The Birthday Paradox poses the following question: "How many people do you need in a room for there to be a greater than 50% probability of two people having the same birthday?"

At first guess - it feels big. There are 365 days in a year - so the answer must fall somewhere in the hundreds. (You can read more about the problem on the wikipedia page)

Let's fire up clojure to solve this problem:

C:\clojure-1.1.0>java -cp clojure.jar clojure.main

Clojure 1.1.0

user=> (def +year-size+ 365)

#'user/+year-size+

user=> (defn birthday-problem [probability number-of-people] (let [new-probability (* (/ (- +year-size+ number-of-people) +year-size+) probability)] (if (< new-probability 0.5 (+ 1 number-of-people) (birthday-problem new-probability (+ 1 number-of-people)))))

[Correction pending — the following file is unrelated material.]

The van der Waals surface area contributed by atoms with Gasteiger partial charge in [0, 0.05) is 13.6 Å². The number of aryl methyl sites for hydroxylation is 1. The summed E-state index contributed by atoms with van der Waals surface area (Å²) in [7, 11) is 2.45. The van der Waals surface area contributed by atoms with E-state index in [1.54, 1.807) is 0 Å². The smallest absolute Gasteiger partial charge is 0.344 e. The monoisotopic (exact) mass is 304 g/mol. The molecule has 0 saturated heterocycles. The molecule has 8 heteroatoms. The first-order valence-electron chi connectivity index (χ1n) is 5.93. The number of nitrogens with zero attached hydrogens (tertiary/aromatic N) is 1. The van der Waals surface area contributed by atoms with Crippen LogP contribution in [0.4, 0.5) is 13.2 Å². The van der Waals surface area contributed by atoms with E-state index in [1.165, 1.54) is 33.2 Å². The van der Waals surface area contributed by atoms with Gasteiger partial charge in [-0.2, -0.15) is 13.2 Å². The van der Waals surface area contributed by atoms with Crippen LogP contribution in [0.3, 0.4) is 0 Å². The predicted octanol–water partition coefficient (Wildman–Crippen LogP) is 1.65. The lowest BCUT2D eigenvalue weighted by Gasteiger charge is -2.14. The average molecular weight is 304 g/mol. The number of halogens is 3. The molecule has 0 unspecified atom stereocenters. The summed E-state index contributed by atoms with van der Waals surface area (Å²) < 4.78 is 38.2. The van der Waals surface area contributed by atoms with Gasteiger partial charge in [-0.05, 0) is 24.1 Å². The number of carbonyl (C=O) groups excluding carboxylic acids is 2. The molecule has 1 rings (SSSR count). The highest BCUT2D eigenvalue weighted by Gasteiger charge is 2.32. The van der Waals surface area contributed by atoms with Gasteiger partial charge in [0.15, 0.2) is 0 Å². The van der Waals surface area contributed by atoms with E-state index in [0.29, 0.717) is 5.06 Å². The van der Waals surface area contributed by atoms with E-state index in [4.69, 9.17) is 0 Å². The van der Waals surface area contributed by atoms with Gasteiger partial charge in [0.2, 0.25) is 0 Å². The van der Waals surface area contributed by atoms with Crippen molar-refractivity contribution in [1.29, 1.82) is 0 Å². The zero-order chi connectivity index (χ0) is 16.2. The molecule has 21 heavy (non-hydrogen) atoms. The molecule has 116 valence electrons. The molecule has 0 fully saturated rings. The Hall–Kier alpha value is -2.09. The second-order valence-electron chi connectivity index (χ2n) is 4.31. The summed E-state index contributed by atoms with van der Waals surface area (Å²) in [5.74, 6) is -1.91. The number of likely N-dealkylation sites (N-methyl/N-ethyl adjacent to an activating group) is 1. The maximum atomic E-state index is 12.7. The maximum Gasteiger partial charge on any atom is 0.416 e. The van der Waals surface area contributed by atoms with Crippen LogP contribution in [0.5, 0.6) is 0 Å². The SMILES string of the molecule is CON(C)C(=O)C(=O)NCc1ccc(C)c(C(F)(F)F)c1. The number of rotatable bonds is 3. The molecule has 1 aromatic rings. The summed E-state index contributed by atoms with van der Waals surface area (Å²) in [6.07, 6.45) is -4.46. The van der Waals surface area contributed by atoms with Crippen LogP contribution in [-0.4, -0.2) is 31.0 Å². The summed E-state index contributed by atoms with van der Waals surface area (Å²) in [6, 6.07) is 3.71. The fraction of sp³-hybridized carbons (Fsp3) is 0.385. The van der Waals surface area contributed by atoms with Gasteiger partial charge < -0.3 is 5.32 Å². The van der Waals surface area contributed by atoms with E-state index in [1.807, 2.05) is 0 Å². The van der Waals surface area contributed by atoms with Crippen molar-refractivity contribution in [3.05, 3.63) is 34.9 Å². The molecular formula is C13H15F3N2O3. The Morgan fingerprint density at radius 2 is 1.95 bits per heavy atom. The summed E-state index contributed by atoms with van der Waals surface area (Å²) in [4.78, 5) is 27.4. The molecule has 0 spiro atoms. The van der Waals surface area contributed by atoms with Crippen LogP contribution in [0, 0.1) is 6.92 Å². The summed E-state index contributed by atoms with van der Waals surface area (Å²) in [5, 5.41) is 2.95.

#'user/birthday-problem

user=> (birthday-problem 1.0 1)

23

The answer: 23 people! Which when you think about it - rings true when you think of classes at school. There was at least one person who had the same birthday as someone else.

(If you were thinking of a number greater than 100 then you were probably thinking of the number of people you'd need for someone to have

*the same birthday as you*- which is a problem for another day.)
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